Editor's Note: This story has been updated to correct a factual error in the fourth paragraph regarding the Oct. 19, 2021 filing by Navigator with the Iowa Utilities Board.
In fact, Navigator has not yet filed a petition for a hazardous liquid pipeline permit and cannot do so until at least 30 days after the final public informational meeting has been held, in accordance with Iowa Code chapter 479B. The story later quotes IUB Communications Director Don Tormey explaining that.
The story, which was published in print on July 14 in the Oelwein Daily Register incorrectly stated that Navigator had "filed a petition with the Iowa Utilities Board for a hazardous liquid pipeline permit to transport liquified carbon dioxide.”
In that filing, in Docket No. HLP-2021-0003, the company requested dates for the public informational meetings in affected counties and to provide a preliminary map of the proposed pipeline route and additional documents, including a draft notice to customers about the informational meetings and project materials the company prepared to share with customers, according to Melissa Myers, communications specialist with the Iowa Utilities Board.
The newspaper regrets the error.
An informational meeting will be held in Bremer County to review plans by a company to build a pipeline to capture carbon from the ethanol plants.
The meeting is scheduled for 6 p.m. on Aug. 23 at the Centre Hall at 1211 Fourth St. in Waverly.
A company called Navigator Heartland Greenway LLC (Navigator) is proposing to build a carbon capture pipeline that will span approximately 900 miles in Iowa, and it is planned to go through Bremer County.
On Oct. 19, 2021, in filings with the Iowa Utilities Board (Docket No. HLP-2021-0003) the company requested dates for the public informational meetings in affected counties, among other things, according to Melissa Myers, a communications specialist with the IUB. The Butler County Board of Supervisors are listed in this document, along with other county supervisors and individuals, as participants.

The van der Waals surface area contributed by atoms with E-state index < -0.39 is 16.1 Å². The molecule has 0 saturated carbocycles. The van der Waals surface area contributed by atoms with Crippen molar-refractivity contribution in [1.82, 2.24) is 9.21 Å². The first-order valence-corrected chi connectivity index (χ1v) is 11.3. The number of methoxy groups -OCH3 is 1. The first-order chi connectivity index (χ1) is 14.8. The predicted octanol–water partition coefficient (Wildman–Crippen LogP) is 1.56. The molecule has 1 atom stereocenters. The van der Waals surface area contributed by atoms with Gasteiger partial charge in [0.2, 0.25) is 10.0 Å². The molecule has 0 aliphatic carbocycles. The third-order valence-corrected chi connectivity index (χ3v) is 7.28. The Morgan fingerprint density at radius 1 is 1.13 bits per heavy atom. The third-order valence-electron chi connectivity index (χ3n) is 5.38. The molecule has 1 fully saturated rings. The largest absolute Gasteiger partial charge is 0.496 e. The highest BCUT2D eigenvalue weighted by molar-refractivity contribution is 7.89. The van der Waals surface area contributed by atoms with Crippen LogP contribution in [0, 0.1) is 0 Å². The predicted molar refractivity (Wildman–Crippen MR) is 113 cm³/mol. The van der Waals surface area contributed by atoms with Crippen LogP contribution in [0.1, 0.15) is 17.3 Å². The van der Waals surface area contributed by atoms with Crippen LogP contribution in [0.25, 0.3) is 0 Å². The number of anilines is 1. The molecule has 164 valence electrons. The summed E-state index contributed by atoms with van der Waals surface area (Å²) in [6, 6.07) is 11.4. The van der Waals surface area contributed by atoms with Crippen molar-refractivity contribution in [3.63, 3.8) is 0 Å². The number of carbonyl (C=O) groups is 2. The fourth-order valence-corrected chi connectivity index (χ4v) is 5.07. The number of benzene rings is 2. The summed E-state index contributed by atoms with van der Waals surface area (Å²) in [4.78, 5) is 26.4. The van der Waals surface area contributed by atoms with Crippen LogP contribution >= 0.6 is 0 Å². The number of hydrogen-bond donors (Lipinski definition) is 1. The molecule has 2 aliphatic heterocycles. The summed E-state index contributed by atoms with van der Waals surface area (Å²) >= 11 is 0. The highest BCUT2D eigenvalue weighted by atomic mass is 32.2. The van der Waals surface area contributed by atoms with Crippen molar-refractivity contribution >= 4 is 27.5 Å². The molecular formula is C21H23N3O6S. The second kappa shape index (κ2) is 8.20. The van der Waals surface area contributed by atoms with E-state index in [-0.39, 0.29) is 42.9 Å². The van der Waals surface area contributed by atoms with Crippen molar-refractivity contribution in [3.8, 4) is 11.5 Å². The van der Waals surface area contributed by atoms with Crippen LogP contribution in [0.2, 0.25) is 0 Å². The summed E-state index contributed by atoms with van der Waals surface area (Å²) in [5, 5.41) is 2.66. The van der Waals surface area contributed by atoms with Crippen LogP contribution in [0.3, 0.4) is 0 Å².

On June 15, Navigator asked the IUB for additional informational meetings, which include Bremer and Butler counties as well as Delaware, Buchanan, Fayette, Hardin, Hamilton, Webster, Polk, Lyon, Osceola and Lee counties, according to filing records.
“Recognizing the economic and environmental benefits that the project will deliver, several additional facilities have elected to participate in the project,” the June 15 filing with the IUB states. “This additional interest, as well as information gleaned from initial surveys, has resulted in changes and additions to the project route.”
Navigator is a wholly-owned subsidiary of Navigator CO2, Ventures LLC, and its stated goal is to build “a more sustainable future while putting communities and states we operate in an accelerated path toward decarbonization,” according to the company’s website.
In the project overview, displayed on the website, the company says it plans to build 1,300 miles of new liquid CO2 pipeline, with 900 miles in 36 counties in Iowa.
When the envisioned project is completed, it is expected that Heartland Greenway will capture and store 15 million metric tons of CO2 every year, according to the website.